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An event worth the wait

Howelsen's year-round jump dedicated as 'The Senator'

— Kevin Bennett was one of the many smiling faces present on Saturday afternoon at Howelsen Hill for the dedication of the K-68 year-round ski jump. The jump’s dedication was an affirming realization of a journey that began six years ago for former Steamboat Springs city council president in the kitchen of his mother’s Minnesota home.

“They were announcing the grand opening of the Bush Lake Ski Jump and said that it was the Minnesota legislature that paid for it,” Bennett said. “I started looking into ski jump construction across North America and saw that it wasn’t the towns paying for them, but that it was an entire state enterprise.”

Bennett said the turning point of the jump’s implementation was the involvement of the state, giving credit to Colorado Ski Heritage Project chairman John Adams and state Sen. Jack Taylor, R-Steamboat Springs, as major catalysts of obtaining the necessary support.



Speaking before a crowd gathered below the jump, Sen. Taylor gave thanks to the generous efforts of both notable foundations and individual donors and put the jump’s completion in the context of the bigger picture — what he called the “real story” of Steamboat’s responsibility to maintain Carl Howelsen’s and the Steamboat Springs Winter Sports Club’s legacy of establishing a history, heritage and culture around world-class skiing for both the state and the nation as a whole.

Taylor’s message also dealt with the jump’s completion as a key element in Colorado’s answer to the challenge posed by Utah’s recently built Olympic facilities.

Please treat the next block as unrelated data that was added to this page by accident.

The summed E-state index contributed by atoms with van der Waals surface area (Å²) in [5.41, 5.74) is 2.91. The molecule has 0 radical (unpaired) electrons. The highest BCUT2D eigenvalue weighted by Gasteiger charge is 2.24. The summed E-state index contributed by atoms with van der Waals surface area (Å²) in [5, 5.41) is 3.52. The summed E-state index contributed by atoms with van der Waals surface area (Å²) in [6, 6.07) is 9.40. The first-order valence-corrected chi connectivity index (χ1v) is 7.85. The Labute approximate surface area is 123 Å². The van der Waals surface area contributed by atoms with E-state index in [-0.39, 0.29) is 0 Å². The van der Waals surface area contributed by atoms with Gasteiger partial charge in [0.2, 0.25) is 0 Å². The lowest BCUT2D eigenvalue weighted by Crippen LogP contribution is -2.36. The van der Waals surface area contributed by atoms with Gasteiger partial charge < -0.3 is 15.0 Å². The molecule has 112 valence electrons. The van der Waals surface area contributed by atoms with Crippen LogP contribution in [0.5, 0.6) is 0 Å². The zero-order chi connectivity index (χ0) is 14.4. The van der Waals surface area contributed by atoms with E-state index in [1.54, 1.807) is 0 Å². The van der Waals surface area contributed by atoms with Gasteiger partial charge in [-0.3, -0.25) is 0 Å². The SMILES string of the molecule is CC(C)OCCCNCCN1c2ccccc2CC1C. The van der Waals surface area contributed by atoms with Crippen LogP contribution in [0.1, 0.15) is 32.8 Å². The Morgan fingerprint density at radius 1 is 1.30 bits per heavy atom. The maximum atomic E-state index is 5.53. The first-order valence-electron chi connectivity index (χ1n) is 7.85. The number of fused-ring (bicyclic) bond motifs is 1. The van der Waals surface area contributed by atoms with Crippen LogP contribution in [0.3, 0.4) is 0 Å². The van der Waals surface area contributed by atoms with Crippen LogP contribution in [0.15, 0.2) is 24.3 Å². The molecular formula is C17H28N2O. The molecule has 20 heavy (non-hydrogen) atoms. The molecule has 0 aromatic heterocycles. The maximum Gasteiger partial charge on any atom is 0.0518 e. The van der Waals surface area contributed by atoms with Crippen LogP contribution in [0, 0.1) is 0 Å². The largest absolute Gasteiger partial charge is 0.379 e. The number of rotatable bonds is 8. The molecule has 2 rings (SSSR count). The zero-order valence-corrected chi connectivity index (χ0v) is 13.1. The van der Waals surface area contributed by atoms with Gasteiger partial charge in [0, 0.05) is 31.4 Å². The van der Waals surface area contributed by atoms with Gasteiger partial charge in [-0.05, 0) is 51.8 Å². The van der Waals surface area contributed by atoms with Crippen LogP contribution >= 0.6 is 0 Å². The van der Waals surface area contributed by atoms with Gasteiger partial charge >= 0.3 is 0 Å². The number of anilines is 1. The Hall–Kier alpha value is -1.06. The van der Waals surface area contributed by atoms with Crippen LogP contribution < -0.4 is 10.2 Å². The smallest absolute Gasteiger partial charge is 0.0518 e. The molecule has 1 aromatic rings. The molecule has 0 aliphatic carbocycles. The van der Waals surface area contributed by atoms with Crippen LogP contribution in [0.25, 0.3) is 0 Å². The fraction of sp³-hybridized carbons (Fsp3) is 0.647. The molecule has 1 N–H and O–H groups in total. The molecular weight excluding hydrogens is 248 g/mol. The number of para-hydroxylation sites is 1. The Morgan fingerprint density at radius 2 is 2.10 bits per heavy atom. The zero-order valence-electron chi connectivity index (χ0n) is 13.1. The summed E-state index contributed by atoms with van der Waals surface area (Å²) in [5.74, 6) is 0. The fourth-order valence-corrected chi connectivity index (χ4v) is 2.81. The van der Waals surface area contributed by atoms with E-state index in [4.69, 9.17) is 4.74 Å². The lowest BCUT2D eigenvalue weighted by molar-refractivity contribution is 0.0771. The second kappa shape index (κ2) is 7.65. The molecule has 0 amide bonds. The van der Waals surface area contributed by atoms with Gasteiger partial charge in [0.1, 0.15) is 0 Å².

“The kids want to come back; they’d rather be in this real town,” Taylor said.

Johnny Spillane, 2003 sprint World Champion and Steamboat native, proved Taylor’s point with the ribbon cutting honors. Traveling from his residence in Park City for a training camp using the plastic jump with the U.S. Nordic Combined Team, Spillane was the first jumper of the exhibition, breaking through a blue ribbon strung across the jump’s landing stripe.

“It’s great to have everyone out here showing the support we’ve had to get this built,” Spillane said, noting that his Friday jumps on the K-68 were his first in three months, since he recovered from a shoulder injury.

The exhibition and Nordic Combined team’s practice also served as a display of the jump’s potential as many of the SSWSC’s youngest members performed jumps for the crowd.

Gary Crawford, a former Olympian, member of the project committee and SSWSC coach, grew up in Steamboat and traveled to Madison, Wis., to train on a year-round jump. He felt the jump’s quality justified the long wait.

“If this would have happened ten years ago, the design would be obsolete today,” Crawford said. “It’s not the biggest jump, but it’s arguably one of the best in the world in terms of its design.”

With the year-round jump now fully operational and in use by the country’s most promising athletes, Colorado Ski Heritage Project and community members share a vision for the next step in Steamboat’s youth development facilities — more plastic jumps. With his tireless efforts now materialized in a jump named in his honor as “The Senator,” Sen. Taylor issued a long-term challenge to build more year-round jumps.

“This is just phase one,” he said.

— To reach Dave Shively, call 846-1129

or e-mail dshively@steamboatpilot.com


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